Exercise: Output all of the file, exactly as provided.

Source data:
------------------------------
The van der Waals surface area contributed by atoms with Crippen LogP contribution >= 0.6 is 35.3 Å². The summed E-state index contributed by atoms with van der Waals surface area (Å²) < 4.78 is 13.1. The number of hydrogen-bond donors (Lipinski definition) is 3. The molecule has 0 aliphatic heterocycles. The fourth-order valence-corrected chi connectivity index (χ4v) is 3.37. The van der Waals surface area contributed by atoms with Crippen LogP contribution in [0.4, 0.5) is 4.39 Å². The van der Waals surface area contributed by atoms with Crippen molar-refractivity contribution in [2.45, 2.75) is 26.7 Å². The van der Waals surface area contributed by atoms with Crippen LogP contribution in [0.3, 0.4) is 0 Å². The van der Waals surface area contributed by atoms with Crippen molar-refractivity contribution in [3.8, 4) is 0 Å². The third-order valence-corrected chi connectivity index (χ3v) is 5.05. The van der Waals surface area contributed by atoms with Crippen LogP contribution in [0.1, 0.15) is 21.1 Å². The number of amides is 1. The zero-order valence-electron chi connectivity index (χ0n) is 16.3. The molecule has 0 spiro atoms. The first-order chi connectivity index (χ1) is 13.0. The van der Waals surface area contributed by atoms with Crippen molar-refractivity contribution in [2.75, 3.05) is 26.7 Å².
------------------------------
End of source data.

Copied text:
The van der Waals surface area contributed by atoms with Crippen LogP contribution >= 0.6 is 35.3 Å². The summed E-state index contributed by atoms with van der Waals surface area (Å²) < 4.78 is 13.1. The number of hydrogen-bond donors (Lipinski definition) is 3. The molecule has 0 aliphatic heterocycles. The fourth-order valence-corrected chi connectivity index (χ4v) is 3.37. The van der Waals surface area contributed by atoms with Crippen LogP contribution in [0.4, 0.5) is 4.39 Å². The van der Waals surface area contributed by atoms with Crippen molar-refractivity contribution in [2.45, 2.75) is 26.7 Å². The van der Waals surface area contributed by atoms with Crippen LogP contribution in [0.3, 0.4) is 0 Å². The van der Waals surface area contributed by atoms with Crippen molar-refractivity contribution in [3.8, 4) is 0 Å². The third-order valence-corrected chi connectivity index (χ3v) is 5.05. The van der Waals surface area contributed by atoms with Crippen LogP contribution in [0.1, 0.15) is 21.1 Å². The number of amides is 1. The zero-order valence-electron chi connectivity index (χ0n) is 16.3. The molecule has 0 spiro atoms. The first-order chi connectivity index (χ1) is 13.0. The van der Waals surface area contributed by atoms with Crippen molar-refractivity contribution in [2.75, 3.05) is 26.7 Å².